Supportive tools for daily life, such as wheel chairs, hearing aids 47, canes, walkers, 51 dentures, glasses 43,47, extra batteries for wheelchairs and other assistive devices, and incontinence briefs for the elderly 47 are often lost at the time of evacuation. For those who cannot speak, bringing a personal identifier is also critical 55. Over-the-counter medicines, such as medication for fever or pain, anti-histamine for allergy, denture adhesive, and sanitary products are also important when access to pharmacies are disrupted 56. For those with hand disabilities, openers for the medications are also an essential item 57.


This systematic review revealed that a considerable number of patients lose their medication during evacuation. As a result, medication refill is an immediate health need, making the prescription of medications for pre-existing conditions an increasing burden of medical relief activities at a time when acute needs are also over-whelming. At the current time, preparedness with respect to medications for disasters is not fully appreciated nor given much attention by those requiring daily and constant medication; meaning that a large number of patients facing extreme events could have avoided prescription interruption had they not lost their medication and or medical devices. Until individuals, with the assistance of their healthcare providers, undertake preparative actions, those organising relief activities need to be prepared to cope with emerging treatment alongside the management of chronic illnesses, including medication refills and devices.

The discussion is presented by a) the impact of medication loss and interruption of care, b) the impact of prescription refill post disaster and c) the value of effective preparation actions.

a) The impact of medication loss and interruption of care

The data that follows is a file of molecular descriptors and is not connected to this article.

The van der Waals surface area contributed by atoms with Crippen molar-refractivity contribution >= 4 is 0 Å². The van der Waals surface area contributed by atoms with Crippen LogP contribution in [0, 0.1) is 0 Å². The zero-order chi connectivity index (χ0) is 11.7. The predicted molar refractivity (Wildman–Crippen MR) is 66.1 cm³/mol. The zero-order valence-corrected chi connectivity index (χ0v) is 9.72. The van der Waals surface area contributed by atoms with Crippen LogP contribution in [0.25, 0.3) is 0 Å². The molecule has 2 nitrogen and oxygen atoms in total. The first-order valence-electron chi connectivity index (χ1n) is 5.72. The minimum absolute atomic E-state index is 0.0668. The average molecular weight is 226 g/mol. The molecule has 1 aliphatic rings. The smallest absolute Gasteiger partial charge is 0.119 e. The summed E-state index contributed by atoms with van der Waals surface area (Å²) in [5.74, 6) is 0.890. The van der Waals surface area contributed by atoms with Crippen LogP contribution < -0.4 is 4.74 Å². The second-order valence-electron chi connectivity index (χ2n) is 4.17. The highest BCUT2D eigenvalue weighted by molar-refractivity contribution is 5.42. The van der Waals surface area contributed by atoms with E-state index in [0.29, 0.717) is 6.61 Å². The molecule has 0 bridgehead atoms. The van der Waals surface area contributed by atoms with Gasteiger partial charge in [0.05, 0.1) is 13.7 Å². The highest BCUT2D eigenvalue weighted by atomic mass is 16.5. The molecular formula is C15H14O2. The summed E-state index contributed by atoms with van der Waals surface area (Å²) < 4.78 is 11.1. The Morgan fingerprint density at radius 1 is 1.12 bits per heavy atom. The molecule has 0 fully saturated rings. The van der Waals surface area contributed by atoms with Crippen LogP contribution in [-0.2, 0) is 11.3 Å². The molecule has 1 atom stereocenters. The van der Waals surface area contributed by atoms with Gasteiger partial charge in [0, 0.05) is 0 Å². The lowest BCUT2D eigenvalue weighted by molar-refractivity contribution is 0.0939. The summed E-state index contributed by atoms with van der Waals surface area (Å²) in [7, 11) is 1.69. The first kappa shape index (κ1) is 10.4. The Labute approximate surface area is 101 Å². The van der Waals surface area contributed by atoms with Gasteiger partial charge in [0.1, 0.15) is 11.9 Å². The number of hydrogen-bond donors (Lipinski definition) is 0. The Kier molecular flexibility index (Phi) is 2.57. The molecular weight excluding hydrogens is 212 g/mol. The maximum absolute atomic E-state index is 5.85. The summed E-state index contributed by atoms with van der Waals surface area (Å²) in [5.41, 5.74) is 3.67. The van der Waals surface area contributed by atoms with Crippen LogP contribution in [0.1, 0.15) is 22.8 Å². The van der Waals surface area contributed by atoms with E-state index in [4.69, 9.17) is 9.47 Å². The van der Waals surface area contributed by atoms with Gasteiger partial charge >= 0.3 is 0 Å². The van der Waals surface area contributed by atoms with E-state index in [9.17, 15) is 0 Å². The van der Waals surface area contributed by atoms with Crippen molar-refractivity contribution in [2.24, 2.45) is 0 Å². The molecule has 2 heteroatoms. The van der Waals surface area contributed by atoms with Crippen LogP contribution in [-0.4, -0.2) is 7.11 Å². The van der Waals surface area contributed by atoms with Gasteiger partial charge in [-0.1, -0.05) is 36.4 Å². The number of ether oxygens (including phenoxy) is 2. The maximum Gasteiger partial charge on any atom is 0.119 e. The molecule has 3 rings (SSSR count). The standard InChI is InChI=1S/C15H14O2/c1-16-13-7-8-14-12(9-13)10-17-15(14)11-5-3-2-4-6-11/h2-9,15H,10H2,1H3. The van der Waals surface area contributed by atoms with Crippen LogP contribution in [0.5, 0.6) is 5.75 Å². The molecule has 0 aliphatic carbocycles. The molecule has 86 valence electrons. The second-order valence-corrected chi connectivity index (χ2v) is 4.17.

Studies from developed countries show that the impact of medication loss and interruption of care can be a significant issue. From the results above, it is possible to demonstrate that surveys targeting paediatric patients in New Orleans after Hurricane Katrina revealed that 33.9% of evacuated children with pre-existing chronic conditions ran out of medication; 26 as a result, 58.4% experienced at least one disruption to care. In a questionnaire-based survey of geriatric patients visiting a hospital in Florida one year after Hurricane Wilma, 3.4%-6.7% reported that they had missed medication within two weeks of the event 34. Some studies found that although some people brought their medication with them upon evacuation, they had only brought enough supply for a limited period 58. After Hurricane Ivan in 2004, 10% of households in most affected counties had problem obtaining medication one week after the storm, thus bringing sufficient supply may have be difficult 32. After the Great East Japan Earthquake and the following tsunamis in 2011, many evacuees had no time to gather their belongings. Some of them were treated with unique medication, such as immuno-suppressants, which were not obtainable at the disaster area. As a result, these patients had to stop their medication for weeks knowing that their medical conditions would deteriorate 59.